Nitrate itself is generally not a concern with respect to human health. However, bacteria and other substances in the human body can transform nitrate from drinking water into nitrite, which can then be transformed into nitrosamines. Nitrosamines are compounds formed by the reaction between nitrite and secondary amines; they are also found in trace amounts in some processed fish and cured meats. Nitrite and nitrosamines have been shown to adversely affect human health. This is why the federal government regulates nitrate and nitrite levels in public drinking water supplies.
Blue-baby syndrome (methemoglobinemia) (rarely diagnosed in the U.S.) is caused by exposure to elevated levels of nitrite in infants less than 6 months old. Nitrite adversely affects the blood’s ability to carry oxygen, which can result in a bluish color in the infant’s skin. If not treated, blue-baby syndrome can be life threatening. Possible risk factors for blue-baby syndrome include nitrate in drinking water, some genetic conditions, and certain intestinal infections.
Research is ongoing on the possible association between exposure to nitrate in drinking water and the risk for certain cancers. In the body, the transformation of nitrate to nitrite to nitrosamines can occur; nitrosamines have been shown to be carcinogenic (cancer-causing) in laboratory animal studies. Conflicting results from studies on human exposure to nitrate in drinking water and risks for cancer have been reported in the scientific literature.
Q. How much nitrate in drinking water is safe?
The U.S. Environmental Protection Agency (EPA) regulates nitrate and nitrite based on concerns related to blue-baby syndrome. The maximum contaminant level (MCL) for public drinking water supplies is set at 10 mg/L** for nitrate nitrogen and the MCL for nitrite nitrogen in public drinking water supplies is set at 1 mg/L. Public water supplies cannot exceed these MCLs. Private well water is not regulated.
** 1 mg/L (milligram per liter) = 1part contaminant per million parts of water. One part per million is equivalent to a single penny in ten thousand dollars.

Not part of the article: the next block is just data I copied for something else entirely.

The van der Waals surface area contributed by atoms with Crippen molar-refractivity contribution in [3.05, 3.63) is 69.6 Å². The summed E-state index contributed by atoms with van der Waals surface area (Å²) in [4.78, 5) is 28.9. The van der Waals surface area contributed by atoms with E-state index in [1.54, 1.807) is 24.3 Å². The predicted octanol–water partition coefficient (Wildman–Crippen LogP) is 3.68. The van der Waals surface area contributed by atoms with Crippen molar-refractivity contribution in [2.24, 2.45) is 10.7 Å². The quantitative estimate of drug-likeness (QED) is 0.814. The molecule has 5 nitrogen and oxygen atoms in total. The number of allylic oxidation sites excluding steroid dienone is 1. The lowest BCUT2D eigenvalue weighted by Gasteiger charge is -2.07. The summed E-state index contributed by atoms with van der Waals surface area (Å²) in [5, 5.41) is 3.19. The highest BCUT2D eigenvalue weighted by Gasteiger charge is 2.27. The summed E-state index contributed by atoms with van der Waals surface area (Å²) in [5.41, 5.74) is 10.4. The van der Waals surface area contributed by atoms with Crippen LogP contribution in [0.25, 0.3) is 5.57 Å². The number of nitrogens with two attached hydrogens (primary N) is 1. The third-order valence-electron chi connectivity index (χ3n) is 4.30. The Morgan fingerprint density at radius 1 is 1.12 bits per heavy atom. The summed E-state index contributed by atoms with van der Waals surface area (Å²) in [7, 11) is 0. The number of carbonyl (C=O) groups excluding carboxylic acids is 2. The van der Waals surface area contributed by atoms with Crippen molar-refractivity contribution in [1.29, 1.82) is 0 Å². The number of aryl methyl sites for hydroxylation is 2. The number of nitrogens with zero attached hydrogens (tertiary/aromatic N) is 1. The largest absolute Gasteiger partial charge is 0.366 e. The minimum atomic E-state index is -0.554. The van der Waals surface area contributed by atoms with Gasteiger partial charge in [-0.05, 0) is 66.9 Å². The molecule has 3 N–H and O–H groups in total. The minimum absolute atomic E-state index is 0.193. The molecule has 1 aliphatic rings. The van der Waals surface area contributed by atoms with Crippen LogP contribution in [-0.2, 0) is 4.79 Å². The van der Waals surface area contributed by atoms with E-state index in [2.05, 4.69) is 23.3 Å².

Q. Is water the only source of nitrate to which humans are exposed?
No. Nitrate also occurs naturally in the environment, is found in many vegetables and some processed meats, and is produced naturally within the human body. Nitrate from drinking water accounts for between 15% – 75% of a person’s exposure to nitrate from environmental sources. The higher the nitrate nitrogen level in water, the greater the overall contribution. In addition, many vegetables and fruits contain substances (such as vitamins C and E) that inhibit the transformation of nitrate nitrogen to nitrite to nitrosamines. This “protective factor” may lessen the contribution of nitrate from vegetables that is vailable for conversion to nitrite in the digestive system.
Q. What can I do about nitrate in my drinking water?
Nitrate levels in municipal and other public water supplies are required to be within federal standards. This includes regular monitoring and testing drinking water supplies. If you have a private well, you should have your water tested on a regular basis (every one- two years). Boiling water increases the nitrate concentrations. Certain types of in-home treatment systems will remove nitrate, but they must be maintained regularly to protect public health. If you have health concerns about nitrate in your water, talk to your doctor. For information on public programs, contact your local health department or your county sanitarian. There are state funded programs for evaluating the susceptibility of private wells to contamination (Farm*A*Syst) and for private well water testing (Grants to Counties). Information can be found on the web at www.uhl.uiowa.edu (on this site select publications) and www.epa.gov/ogwdw where you can find facts sheets on drinking water quality and water quality programs.
For more information, call Des Moines Water Works at (515) 283-8700 or visit www.dmww.com.
Developed in consultation with Agribusiness Association of Iowa, Cedar Rapids Water Department, Center for Health Effects of Environmental Contamination-University of Iowa, Des Moines Water Works, Iowa Association of Water Agencies, Iowa Corn Growers Association, Iowa Soybean Association, Iowa State niversity Extension, and U.S. Dept. of Agriculture-National Soil Tilth Laboratory.
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